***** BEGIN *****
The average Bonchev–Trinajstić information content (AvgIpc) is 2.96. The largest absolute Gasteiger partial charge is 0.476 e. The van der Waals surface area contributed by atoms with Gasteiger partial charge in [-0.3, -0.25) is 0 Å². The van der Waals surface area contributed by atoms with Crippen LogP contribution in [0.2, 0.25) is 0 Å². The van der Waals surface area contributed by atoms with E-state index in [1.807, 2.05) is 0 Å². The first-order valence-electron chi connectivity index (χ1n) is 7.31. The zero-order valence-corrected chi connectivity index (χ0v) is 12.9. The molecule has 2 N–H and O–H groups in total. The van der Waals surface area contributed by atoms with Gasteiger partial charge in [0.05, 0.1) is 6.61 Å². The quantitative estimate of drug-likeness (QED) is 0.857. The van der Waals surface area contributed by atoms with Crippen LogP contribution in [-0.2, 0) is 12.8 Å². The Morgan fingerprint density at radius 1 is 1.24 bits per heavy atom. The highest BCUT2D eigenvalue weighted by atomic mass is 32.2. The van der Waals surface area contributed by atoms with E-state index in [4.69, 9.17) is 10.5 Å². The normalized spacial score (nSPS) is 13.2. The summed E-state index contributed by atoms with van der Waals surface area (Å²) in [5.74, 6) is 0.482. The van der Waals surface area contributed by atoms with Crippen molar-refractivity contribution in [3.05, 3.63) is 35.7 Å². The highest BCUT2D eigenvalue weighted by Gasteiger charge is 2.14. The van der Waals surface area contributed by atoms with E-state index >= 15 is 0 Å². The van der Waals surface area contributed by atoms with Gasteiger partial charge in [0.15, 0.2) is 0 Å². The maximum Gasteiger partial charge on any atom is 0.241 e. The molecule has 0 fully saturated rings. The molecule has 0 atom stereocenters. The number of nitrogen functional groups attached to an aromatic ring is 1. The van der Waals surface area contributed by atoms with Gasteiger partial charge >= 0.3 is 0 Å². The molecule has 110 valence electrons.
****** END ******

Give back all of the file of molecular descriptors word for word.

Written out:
The average Bonchev–Trinajstić information content (AvgIpc) is 2.96. The largest absolute Gasteiger partial charge is 0.476 e. The van der Waals surface area contributed by atoms with Gasteiger partial charge in [-0.3, -0.25) is 0 Å². The van der Waals surface area contributed by atoms with Crippen LogP contribution in [0.2, 0.25) is 0 Å². The van der Waals surface area contributed by atoms with E-state index in [1.807, 2.05) is 0 Å². The first-order valence-electron chi connectivity index (χ1n) is 7.31. The zero-order valence-corrected chi connectivity index (χ0v) is 12.9. The molecule has 2 N–H and O–H groups in total. The van der Waals surface area contributed by atoms with Gasteiger partial charge in [0.05, 0.1) is 6.61 Å². The quantitative estimate of drug-likeness (QED) is 0.857. The van der Waals surface area contributed by atoms with Crippen LogP contribution in [-0.2, 0) is 12.8 Å². The Morgan fingerprint density at radius 1 is 1.24 bits per heavy atom. The highest BCUT2D eigenvalue weighted by atomic mass is 32.2. The van der Waals surface area contributed by atoms with E-state index in [4.69, 9.17) is 10.5 Å². The normalized spacial score (nSPS) is 13.2. The summed E-state index contributed by atoms with van der Waals surface area (Å²) in [5.74, 6) is 0.482. The van der Waals surface area contributed by atoms with Crippen molar-refractivity contribution in [3.05, 3.63) is 35.7 Å². The highest BCUT2D eigenvalue weighted by Gasteiger charge is 2.14. The van der Waals surface area contributed by atoms with E-state index >= 15 is 0 Å². The van der Waals surface area contributed by atoms with Gasteiger partial charge in [0.15, 0.2) is 0 Å². The maximum Gasteiger partial charge on any atom is 0.241 e. The molecule has 0 fully saturated rings. The molecule has 0 atom stereocenters. The number of nitrogen functional groups attached to an aromatic ring is 1. The van der Waals surface area contributed by atoms with Gasteiger partial charge >= 0.3 is 0 Å². The molecule has 110 valence electrons.